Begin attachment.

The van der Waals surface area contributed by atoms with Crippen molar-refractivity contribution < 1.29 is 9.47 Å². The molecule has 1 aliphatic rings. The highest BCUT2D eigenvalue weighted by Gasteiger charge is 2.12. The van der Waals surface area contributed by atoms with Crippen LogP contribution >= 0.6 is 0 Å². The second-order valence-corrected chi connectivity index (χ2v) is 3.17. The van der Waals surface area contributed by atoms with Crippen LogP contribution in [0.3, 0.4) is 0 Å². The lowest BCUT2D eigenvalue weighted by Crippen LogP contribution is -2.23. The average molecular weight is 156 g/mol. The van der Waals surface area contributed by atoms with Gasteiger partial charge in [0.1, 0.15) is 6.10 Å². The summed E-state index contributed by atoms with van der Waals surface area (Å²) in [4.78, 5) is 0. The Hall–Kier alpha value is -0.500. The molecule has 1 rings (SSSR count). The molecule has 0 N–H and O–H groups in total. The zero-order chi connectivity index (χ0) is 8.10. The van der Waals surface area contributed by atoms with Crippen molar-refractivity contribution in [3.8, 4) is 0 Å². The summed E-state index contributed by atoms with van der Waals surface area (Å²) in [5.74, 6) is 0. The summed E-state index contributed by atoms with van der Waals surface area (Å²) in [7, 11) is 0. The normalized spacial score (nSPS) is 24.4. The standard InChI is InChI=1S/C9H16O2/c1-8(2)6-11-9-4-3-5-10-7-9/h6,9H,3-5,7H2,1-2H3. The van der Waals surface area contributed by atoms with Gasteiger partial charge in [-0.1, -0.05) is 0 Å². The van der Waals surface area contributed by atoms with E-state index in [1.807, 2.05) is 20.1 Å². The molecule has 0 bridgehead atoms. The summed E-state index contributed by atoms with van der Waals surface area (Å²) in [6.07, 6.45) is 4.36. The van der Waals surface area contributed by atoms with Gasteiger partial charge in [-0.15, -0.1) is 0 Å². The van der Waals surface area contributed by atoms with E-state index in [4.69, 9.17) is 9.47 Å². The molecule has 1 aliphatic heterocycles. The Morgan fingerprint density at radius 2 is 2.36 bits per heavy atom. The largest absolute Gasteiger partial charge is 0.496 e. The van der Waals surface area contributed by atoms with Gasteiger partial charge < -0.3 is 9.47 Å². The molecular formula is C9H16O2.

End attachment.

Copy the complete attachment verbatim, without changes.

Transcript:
The van der Waals surface area contributed by atoms with Crippen molar-refractivity contribution < 1.29 is 9.47 Å². The molecule has 1 aliphatic rings. The highest BCUT2D eigenvalue weighted by Gasteiger charge is 2.12. The van der Waals surface area contributed by atoms with Crippen LogP contribution >= 0.6 is 0 Å². The second-order valence-corrected chi connectivity index (χ2v) is 3.17. The van der Waals surface area contributed by atoms with Crippen LogP contribution in [0.3, 0.4) is 0 Å². The lowest BCUT2D eigenvalue weighted by Crippen LogP contribution is -2.23. The average molecular weight is 156 g/mol. The van der Waals surface area contributed by atoms with Gasteiger partial charge in [0.1, 0.15) is 6.10 Å². The summed E-state index contributed by atoms with van der Waals surface area (Å²) in [4.78, 5) is 0. The Hall–Kier alpha value is -0.500. The molecule has 1 rings (SSSR count). The molecule has 0 N–H and O–H groups in total. The zero-order chi connectivity index (χ0) is 8.10. The van der Waals surface area contributed by atoms with Crippen molar-refractivity contribution in [3.8, 4) is 0 Å². The summed E-state index contributed by atoms with van der Waals surface area (Å²) in [5.74, 6) is 0. The summed E-state index contributed by atoms with van der Waals surface area (Å²) in [7, 11) is 0. The normalized spacial score (nSPS) is 24.4. The standard InChI is InChI=1S/C9H16O2/c1-8(2)6-11-9-4-3-5-10-7-9/h6,9H,3-5,7H2,1-2H3. The van der Waals surface area contributed by atoms with Gasteiger partial charge in [-0.1, -0.05) is 0 Å². The van der Waals surface area contributed by atoms with E-state index in [1.807, 2.05) is 20.1 Å². The molecule has 0 bridgehead atoms. The summed E-state index contributed by atoms with van der Waals surface area (Å²) in [6.07, 6.45) is 4.36. The van der Waals surface area contributed by atoms with Gasteiger partial charge in [-0.15, -0.1) is 0 Å². The van der Waals surface area contributed by atoms with E-state index in [4.69, 9.17) is 9.47 Å². The molecule has 1 aliphatic heterocycles. The Morgan fingerprint density at radius 2 is 2.36 bits per heavy atom. The largest absolute Gasteiger partial charge is 0.496 e. The van der Waals surface area contributed by atoms with Gasteiger partial charge < -0.3 is 9.47 Å². The molecular formula is C9H16O2.